Stop. I am not speaking against editing, which plays a necessary role in process-driven journalism. This is not about editing gone wrong; this is about a new form of journalism. "This," Jay Rosen of PressThink told Weintraub, "is private people supporting something that becomes public information. It's a wild development."

Leonard Witt, founder of the Public Journalism Network, wrote in a column for the Atlanta Journal-Constitution, that the self-publishing power of blog technology means that "intermediaries are no longer needed as public journalism morphs into the public's journalism."

Witt argues that the ability of the public to become the publisher - and in Marshall's case the public is both audience (the reader) and publisher (employer) - increases "the need for the press to stop reporting just from the top down and for journalists to listen to the people."

Significantly, tradition-bound newspaper editors and reporter who disparage blogging as hormonal therapy for teen-age girls [ Read: Sniping at Blogs ], cannot dismiss Marshall for lack of reporting credentials. While still an aberration for independent journalists (Weintraub also cites Christopher Allbritton's reader-financed Iraq coverage), Marshall's connection to his readers, manifested by their financial responsiveness to him, offers newspapers several lessons these editors and reporters should heed.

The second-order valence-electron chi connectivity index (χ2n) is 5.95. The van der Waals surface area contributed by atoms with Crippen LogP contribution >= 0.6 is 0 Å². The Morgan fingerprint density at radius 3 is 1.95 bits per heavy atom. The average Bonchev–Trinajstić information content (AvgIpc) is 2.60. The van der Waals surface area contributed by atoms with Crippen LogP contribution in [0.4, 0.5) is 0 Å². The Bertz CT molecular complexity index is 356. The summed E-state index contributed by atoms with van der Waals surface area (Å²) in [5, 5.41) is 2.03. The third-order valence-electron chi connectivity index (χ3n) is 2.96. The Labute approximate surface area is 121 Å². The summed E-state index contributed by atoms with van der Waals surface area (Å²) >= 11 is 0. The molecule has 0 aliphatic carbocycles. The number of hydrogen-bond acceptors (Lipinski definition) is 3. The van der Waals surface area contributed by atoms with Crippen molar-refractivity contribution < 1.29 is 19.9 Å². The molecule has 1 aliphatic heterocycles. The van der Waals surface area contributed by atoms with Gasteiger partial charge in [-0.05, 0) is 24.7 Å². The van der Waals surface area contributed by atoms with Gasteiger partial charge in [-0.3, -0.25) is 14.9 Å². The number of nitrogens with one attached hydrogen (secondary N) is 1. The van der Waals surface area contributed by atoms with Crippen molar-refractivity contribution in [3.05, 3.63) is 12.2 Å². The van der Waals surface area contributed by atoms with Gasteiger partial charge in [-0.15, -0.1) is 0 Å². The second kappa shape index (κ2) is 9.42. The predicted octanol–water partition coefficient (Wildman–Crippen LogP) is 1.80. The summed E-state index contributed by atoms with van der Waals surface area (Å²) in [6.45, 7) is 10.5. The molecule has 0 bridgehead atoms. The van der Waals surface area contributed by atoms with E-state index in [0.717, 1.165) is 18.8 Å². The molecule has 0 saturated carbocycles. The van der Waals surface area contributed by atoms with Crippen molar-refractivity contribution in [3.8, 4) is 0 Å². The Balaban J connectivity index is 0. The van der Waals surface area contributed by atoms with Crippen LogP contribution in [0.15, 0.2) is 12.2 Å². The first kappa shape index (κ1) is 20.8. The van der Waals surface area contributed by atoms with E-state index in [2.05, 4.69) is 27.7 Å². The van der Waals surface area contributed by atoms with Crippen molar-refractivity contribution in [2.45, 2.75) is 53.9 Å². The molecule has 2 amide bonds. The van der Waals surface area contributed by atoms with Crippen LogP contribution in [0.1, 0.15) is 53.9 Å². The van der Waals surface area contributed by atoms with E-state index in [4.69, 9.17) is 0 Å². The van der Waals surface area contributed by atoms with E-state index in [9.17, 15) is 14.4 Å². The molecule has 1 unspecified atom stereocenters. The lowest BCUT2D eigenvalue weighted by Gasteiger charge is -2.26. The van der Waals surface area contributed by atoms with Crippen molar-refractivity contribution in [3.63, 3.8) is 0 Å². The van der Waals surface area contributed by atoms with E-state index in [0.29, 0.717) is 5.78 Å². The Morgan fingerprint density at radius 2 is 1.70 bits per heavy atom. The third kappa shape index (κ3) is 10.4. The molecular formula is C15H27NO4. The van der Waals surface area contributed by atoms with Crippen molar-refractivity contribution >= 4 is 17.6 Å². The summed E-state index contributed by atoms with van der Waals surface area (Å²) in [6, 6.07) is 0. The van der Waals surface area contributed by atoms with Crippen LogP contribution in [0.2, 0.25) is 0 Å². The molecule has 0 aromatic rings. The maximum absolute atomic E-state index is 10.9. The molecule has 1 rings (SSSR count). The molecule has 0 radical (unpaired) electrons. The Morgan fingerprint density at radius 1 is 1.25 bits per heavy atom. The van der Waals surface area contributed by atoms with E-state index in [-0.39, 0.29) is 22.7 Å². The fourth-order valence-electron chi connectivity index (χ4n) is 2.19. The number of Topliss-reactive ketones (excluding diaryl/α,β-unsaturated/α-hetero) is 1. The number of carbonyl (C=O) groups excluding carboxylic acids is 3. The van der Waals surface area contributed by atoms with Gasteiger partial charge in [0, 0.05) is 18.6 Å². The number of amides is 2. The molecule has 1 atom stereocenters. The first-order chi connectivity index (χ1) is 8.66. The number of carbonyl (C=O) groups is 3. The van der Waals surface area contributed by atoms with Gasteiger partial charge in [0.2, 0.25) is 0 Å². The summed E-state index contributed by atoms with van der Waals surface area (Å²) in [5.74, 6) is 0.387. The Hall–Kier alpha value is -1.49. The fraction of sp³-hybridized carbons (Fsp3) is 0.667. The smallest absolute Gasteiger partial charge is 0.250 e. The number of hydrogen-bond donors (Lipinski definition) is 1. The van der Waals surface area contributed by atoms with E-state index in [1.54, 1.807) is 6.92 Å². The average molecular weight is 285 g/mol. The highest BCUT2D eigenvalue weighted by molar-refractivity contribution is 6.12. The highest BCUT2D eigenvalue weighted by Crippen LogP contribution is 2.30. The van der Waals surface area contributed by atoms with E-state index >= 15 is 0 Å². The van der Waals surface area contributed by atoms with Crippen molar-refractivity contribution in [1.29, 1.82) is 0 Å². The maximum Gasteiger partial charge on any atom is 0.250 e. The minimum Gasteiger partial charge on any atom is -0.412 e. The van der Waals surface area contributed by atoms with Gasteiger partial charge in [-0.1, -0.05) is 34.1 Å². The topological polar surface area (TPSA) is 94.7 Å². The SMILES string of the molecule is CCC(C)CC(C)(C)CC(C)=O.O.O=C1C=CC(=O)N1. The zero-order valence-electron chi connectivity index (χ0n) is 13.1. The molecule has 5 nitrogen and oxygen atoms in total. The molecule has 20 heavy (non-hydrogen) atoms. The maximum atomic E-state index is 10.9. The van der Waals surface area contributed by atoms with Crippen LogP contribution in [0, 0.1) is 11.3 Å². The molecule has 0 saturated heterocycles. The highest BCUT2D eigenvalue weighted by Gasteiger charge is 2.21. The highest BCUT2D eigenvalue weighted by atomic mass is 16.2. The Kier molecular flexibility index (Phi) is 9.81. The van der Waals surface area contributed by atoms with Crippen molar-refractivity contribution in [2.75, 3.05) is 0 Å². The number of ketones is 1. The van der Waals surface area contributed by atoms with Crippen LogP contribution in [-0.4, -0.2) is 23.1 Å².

First, media fragmentation continues. Every minute someone spends reading Josh Marshall or any other blogger is time not spent reading a newspaper (or watching television, for that matter). Media is growing. The number of hours in the day are not. The relevance of newspaper reporting on the information mindshare of the public is shrinking.

A recent study by the Pew Internet & American Life Project concluded: "The 2004 presidential campaign is continuing the long-term shift in how the public gets its election news. Television news remains dominant, but there has been further erosion in the audience for broadcast TV news. The Internet, a relatively minor source for campaign news in 2000, is now on par with such traditional outlets as public television broadcasts, Sunday morning news programs and the weekly news magazines." (Emphasis added).

Second, sophistication, authority and humanity matter. Josh Marshall writes well. His words convey the conviction of an eyewitness, even when expressing uncertainty about the significance of what he is seeing or hearing. It is a very human approach to reporting. People trust individuals more than institutions.

Third, innovation is mandatory. I should add that innovation is especially mandatory when traditional approaches are dysfunctional. Look at the political reporting from Iowa. The mainstream press, myopically focused on Dean and Gephardt, missed completely the Kerry-Edwards surge. (Note the defensiveness of journalists in this New York Times story: "The race was turned on its head. I don't know that we missed the story, but the story changed," said one. In other words, the story changed, but the reporting didn't).